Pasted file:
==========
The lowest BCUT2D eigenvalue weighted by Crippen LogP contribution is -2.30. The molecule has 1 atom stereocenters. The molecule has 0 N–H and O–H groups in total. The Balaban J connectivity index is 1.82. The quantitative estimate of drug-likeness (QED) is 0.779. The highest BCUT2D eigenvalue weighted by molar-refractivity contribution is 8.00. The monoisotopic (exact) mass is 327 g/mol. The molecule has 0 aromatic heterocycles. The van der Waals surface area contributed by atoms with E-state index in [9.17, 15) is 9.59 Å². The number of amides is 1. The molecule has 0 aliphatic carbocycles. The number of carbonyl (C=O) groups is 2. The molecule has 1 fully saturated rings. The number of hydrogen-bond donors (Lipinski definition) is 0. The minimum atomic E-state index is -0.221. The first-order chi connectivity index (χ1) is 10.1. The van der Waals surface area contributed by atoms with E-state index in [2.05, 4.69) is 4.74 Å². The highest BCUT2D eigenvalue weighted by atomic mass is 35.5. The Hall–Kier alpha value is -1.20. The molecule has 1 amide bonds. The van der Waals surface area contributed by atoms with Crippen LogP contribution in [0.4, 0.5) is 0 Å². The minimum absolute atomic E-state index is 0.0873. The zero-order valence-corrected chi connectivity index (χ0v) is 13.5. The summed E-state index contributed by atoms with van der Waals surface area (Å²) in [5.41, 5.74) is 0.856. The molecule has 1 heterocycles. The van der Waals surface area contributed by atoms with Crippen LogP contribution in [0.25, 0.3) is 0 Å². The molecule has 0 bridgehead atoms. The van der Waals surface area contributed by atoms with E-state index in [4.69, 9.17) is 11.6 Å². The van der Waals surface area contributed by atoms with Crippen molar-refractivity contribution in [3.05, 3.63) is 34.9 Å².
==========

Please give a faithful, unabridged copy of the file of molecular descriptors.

The lowest BCUT2D eigenvalue weighted by Crippen LogP contribution is -2.30. The molecule has 1 atom stereocenters. The molecule has 0 N–H and O–H groups in total. The Balaban J connectivity index is 1.82. The quantitative estimate of drug-likeness (QED) is 0.779. The highest BCUT2D eigenvalue weighted by molar-refractivity contribution is 8.00. The monoisotopic (exact) mass is 327 g/mol. The molecule has 0 aromatic heterocycles. The van der Waals surface area contributed by atoms with E-state index in [9.17, 15) is 9.59 Å². The number of amides is 1. The molecule has 0 aliphatic carbocycles. The number of carbonyl (C=O) groups is 2. The molecule has 1 fully saturated rings. The number of hydrogen-bond donors (Lipinski definition) is 0. The minimum atomic E-state index is -0.221. The first-order chi connectivity index (χ1) is 10.1. The van der Waals surface area contributed by atoms with E-state index in [2.05, 4.69) is 4.74 Å². The highest BCUT2D eigenvalue weighted by atomic mass is 35.5. The Hall–Kier alpha value is -1.20. The molecule has 1 amide bonds. The van der Waals surface area contributed by atoms with Crippen LogP contribution in [0.4, 0.5) is 0 Å². The minimum absolute atomic E-state index is 0.0873. The zero-order valence-corrected chi connectivity index (χ0v) is 13.5. The summed E-state index contributed by atoms with van der Waals surface area (Å²) in [5.41, 5.74) is 0.856. The molecule has 1 heterocycles. The van der Waals surface area contributed by atoms with Crippen LogP contribution in [0.25, 0.3) is 0 Å². The molecule has 0 bridgehead atoms. The van der Waals surface area contributed by atoms with E-state index in [4.69, 9.17) is 11.6 Å². The van der Waals surface area contributed by atoms with Crippen molar-refractivity contribution in [3.05, 3.63) is 34.9 Å².